All right. First question on the roadmap: let me make clear, the President's made very clear his own personal commitment to the roadmap and to the vision that he outlined on June 24th. The roadmap is the means to make progress toward the goal of two states, Israel and Palestine living side by side in peace and security.
We and our partners in the Quartet have drafted the roadmap as a means to make progress. The President has stated his determination to see the roadmap implemented as soon as possible. As you all know, we were looking for a new Government Israel, we were looking for a responsible and empowered Palestinian Prime Minister that we could work with and we've been looking for both the parties to be able to take actions in the right direction, so we will continue to work with them and we will continue to look for what's the best way to move forward.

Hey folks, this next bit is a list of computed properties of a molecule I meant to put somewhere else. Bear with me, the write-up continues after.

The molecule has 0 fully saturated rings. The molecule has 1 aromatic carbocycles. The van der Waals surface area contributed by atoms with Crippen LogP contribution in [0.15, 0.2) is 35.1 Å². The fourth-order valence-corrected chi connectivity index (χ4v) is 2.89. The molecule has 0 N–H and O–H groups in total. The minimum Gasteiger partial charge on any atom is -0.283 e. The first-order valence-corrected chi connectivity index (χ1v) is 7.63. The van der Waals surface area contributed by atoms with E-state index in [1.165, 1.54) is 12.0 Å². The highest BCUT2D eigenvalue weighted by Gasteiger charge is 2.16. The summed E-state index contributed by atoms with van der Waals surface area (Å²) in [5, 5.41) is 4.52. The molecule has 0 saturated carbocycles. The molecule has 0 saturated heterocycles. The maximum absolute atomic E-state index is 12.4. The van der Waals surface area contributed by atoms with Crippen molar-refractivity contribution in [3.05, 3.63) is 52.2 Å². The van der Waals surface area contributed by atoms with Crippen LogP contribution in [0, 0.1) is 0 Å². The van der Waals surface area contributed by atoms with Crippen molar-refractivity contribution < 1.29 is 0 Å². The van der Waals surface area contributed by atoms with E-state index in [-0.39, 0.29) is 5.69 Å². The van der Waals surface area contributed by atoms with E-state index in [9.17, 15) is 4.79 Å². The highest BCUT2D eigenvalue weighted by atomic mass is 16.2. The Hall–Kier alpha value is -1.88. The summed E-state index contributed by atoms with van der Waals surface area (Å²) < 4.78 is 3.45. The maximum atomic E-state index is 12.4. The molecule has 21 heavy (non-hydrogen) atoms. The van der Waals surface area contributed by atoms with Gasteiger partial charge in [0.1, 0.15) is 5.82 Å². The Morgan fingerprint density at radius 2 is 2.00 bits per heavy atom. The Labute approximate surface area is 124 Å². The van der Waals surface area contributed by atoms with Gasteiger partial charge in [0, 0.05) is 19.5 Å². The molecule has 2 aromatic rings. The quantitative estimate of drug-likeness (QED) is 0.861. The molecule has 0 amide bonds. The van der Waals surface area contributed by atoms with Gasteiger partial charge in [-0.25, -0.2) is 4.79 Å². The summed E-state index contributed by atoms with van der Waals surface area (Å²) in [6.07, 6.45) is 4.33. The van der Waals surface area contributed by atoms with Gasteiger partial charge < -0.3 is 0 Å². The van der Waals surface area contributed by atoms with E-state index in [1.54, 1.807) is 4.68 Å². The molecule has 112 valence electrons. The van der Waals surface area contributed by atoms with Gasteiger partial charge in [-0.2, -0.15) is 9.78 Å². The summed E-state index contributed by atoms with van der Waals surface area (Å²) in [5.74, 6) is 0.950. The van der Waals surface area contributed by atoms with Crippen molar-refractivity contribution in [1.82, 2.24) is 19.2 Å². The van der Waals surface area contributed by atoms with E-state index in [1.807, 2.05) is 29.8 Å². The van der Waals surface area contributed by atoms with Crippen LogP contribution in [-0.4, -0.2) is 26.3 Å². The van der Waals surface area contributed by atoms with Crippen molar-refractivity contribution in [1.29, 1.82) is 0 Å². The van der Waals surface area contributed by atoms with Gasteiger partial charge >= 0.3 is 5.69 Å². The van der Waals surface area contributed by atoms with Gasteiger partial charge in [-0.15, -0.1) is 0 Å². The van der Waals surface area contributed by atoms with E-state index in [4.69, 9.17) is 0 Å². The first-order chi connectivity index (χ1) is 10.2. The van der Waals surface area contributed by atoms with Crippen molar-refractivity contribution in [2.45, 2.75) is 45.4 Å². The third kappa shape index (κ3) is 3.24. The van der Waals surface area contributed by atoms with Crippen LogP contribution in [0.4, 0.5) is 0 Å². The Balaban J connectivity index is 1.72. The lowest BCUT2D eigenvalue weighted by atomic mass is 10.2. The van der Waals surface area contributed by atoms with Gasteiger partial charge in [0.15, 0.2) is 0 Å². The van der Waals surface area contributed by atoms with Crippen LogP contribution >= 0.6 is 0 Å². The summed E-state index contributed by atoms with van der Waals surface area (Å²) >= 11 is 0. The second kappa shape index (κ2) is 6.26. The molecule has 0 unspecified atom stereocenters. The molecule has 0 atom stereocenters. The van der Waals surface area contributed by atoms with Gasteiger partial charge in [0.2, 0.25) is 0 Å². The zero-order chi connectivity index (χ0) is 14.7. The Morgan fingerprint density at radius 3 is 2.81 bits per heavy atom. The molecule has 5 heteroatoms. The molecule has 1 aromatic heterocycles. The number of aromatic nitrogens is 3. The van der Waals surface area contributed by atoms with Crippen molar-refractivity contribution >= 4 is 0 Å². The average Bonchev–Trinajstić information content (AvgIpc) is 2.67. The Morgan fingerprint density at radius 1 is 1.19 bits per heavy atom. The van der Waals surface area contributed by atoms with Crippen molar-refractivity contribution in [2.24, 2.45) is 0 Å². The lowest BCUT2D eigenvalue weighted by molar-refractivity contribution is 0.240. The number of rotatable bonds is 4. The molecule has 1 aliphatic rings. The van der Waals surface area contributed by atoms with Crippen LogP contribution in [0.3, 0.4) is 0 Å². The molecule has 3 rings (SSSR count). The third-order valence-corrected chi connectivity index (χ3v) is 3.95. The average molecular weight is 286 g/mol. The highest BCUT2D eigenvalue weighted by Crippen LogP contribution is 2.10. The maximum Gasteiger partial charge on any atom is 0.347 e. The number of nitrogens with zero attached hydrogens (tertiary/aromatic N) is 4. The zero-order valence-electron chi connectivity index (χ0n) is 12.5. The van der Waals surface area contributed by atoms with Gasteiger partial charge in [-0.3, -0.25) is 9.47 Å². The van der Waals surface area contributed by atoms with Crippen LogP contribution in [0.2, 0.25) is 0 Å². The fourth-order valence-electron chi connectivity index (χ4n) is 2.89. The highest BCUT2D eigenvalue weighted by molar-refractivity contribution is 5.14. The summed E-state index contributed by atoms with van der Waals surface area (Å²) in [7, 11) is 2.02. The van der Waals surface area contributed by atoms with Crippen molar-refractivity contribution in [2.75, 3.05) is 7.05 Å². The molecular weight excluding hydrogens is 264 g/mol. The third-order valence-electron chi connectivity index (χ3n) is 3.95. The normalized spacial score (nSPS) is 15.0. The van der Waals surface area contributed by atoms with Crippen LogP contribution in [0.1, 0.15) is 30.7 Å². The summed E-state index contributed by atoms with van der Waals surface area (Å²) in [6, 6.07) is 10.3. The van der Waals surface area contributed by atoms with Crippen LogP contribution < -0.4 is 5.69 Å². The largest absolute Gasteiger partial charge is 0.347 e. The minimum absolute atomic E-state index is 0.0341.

QUESTION: (Inaudible) appointment of the Prime Minister is the first step in implementing the roadmap.
MR. BOUCHER: I don't want to get into the details of the roadmap, but certainly we've looked forward to being able to work with an empowered and credible prime minister on the Palestinian side in order to implement this vision of two states, in order to prepare for that eventuality in order to move forward on the elements of the roadmap.
The change is not the change of structure. That change that needs to be undertaken is the change of empowerment of Palestinian institutions so that we have credible institutions that we can work with and so that the Israelis and others in the region have credible institutions that they can work with; and institutions that eventually can form the basis of supporting a state.